Debutant Joe Root passed an admirable half-century in a stand of 103 with Matt Prior to help England to 277 for seven by lunch on day two of the final Test against India.

Prior (57) was the first of the sixth-wicket pair to twin 50s, defying the physics of this deathly slow Nagpur pitch to bag a trademark square-cut off Pragyan Ojhan for his sixth four.

But it was 21-year-old Root (65no) who was to play the most substantial innings on a surface which means every run is hard-earned.

A surprise inclusion for this match which England must at least draw to complete a historic series victory here, the young Yorkshireman needed 154 balls to pass his 50. There were only two boundaries along the way, in a nonetheless convincing innings which hinted at his significant potential at Test level and extended to 200 deliveries by the time he batted through a second successive session.

Root's was a telling performance too in the context of the match, after he and Prior joined forces on a vulnerable 139 for five on Thursday.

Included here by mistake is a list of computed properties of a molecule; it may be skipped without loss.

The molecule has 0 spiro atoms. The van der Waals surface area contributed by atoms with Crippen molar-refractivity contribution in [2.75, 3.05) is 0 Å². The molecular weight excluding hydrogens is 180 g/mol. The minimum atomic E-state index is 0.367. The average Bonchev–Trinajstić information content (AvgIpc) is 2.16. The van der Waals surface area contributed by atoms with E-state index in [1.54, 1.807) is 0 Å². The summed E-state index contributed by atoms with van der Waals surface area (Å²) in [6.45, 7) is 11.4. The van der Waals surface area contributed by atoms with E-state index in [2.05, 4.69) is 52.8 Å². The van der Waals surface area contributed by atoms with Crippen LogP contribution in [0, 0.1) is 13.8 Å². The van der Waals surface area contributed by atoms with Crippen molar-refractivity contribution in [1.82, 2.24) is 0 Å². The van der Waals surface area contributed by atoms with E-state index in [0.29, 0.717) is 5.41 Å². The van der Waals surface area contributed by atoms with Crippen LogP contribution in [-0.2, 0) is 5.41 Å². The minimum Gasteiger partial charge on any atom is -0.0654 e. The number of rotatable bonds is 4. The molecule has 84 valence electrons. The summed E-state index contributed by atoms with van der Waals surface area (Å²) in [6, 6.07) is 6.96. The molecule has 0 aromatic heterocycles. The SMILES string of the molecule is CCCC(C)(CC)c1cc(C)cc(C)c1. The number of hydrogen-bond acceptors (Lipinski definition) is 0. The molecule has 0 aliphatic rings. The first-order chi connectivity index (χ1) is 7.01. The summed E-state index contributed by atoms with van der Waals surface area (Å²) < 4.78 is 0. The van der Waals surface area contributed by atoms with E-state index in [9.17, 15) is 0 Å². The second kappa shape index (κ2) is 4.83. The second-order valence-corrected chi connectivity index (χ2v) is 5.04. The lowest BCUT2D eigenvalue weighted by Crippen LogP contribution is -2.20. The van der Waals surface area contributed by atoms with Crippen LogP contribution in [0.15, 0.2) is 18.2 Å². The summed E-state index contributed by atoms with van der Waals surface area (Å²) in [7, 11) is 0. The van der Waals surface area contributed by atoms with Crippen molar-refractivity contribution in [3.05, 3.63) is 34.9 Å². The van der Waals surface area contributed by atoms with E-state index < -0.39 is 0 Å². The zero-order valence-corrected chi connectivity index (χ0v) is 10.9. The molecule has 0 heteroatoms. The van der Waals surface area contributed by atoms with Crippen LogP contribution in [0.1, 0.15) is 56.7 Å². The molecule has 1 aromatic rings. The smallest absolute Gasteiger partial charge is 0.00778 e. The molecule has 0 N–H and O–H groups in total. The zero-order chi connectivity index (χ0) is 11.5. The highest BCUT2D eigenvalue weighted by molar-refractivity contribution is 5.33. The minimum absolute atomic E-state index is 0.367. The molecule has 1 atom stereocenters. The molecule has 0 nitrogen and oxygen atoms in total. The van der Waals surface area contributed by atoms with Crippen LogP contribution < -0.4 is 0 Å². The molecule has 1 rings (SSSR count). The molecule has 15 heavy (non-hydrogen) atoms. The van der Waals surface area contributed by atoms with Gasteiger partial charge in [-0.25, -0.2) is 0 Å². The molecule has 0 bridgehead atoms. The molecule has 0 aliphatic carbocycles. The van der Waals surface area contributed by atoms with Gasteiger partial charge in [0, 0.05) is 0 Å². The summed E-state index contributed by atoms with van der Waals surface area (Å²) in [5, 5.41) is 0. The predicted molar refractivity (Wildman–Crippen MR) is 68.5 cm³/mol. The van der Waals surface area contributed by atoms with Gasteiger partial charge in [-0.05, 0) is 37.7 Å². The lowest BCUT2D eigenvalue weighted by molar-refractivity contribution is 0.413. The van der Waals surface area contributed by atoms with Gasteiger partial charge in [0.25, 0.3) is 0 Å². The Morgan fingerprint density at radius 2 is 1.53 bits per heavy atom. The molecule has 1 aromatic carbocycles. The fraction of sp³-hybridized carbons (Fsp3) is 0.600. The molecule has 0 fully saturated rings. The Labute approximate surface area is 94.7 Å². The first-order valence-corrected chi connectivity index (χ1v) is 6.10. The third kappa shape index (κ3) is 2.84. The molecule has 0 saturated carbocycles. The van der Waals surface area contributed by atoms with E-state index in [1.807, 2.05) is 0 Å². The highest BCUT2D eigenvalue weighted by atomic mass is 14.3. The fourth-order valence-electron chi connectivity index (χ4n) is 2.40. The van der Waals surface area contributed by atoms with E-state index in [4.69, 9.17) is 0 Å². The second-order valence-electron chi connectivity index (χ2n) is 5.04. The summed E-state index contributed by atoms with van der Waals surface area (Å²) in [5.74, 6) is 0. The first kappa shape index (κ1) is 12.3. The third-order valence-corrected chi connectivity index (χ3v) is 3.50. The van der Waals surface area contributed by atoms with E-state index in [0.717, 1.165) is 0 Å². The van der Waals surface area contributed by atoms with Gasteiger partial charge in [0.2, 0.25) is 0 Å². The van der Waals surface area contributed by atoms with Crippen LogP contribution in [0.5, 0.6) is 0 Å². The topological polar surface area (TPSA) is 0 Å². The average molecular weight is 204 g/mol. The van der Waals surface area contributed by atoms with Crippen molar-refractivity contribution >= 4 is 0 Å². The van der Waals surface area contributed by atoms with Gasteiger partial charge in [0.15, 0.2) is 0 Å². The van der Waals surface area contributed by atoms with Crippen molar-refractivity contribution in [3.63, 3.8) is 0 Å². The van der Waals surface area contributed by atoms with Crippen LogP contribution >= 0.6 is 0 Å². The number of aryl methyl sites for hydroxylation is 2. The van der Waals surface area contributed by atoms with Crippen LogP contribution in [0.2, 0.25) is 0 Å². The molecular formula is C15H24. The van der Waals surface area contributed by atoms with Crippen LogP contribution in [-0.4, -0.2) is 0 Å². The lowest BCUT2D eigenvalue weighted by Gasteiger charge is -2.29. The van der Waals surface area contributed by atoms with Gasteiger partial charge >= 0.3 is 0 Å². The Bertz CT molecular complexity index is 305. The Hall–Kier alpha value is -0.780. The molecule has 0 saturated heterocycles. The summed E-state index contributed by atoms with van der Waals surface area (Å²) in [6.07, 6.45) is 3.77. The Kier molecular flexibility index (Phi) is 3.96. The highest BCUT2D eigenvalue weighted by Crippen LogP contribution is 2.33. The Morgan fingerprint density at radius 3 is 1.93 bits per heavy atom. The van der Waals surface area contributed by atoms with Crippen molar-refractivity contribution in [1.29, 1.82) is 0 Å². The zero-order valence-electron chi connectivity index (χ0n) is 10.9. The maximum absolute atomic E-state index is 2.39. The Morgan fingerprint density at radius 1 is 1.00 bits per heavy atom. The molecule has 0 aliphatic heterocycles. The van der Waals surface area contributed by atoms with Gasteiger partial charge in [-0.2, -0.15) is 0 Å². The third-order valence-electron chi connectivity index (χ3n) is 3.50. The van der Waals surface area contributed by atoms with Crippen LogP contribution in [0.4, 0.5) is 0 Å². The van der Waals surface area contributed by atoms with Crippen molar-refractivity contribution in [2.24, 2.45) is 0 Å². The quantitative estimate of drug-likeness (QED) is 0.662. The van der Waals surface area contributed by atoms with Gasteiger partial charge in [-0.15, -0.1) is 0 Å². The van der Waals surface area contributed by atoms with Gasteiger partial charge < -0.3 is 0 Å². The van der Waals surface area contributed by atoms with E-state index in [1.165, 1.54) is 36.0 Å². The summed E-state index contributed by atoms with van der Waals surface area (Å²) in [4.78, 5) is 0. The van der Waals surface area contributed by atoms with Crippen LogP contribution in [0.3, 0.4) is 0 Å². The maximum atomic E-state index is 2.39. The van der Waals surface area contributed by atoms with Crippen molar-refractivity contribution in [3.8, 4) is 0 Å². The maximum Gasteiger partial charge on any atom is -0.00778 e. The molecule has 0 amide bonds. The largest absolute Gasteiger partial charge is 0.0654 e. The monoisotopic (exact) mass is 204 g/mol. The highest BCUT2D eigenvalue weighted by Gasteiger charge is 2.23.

Their first task on Friday was to negotiate another spell from Ishant Sharma, in these extreme conditions which have made India's solitary seamer a bigger threat than any of their four spinners.

There were no scrapes against any of the bowlers, as England's batsmen kept their patience and tailored shot-making to the limitations of the pitch, until Prior succumbed to Ravichandran Ashwin.

The off-spinner struck, from round the wicket, with a delivery that did not turn but snaked past Prior's defensive push on the angle to hit off-stump.

Mahendra Singh Dhoni sensibly turned straight back to Ishant (three for 47), to attack the new batsman, and that obvious switch worked when Tim Bresnan missed an inswinger to go for a second-ball duck.

This was a pitch which did not appear likely to suit Graeme Swann's natural timing and clean-striking. But England's number nine confounded that premise to keep Root company for the remainder of the morning.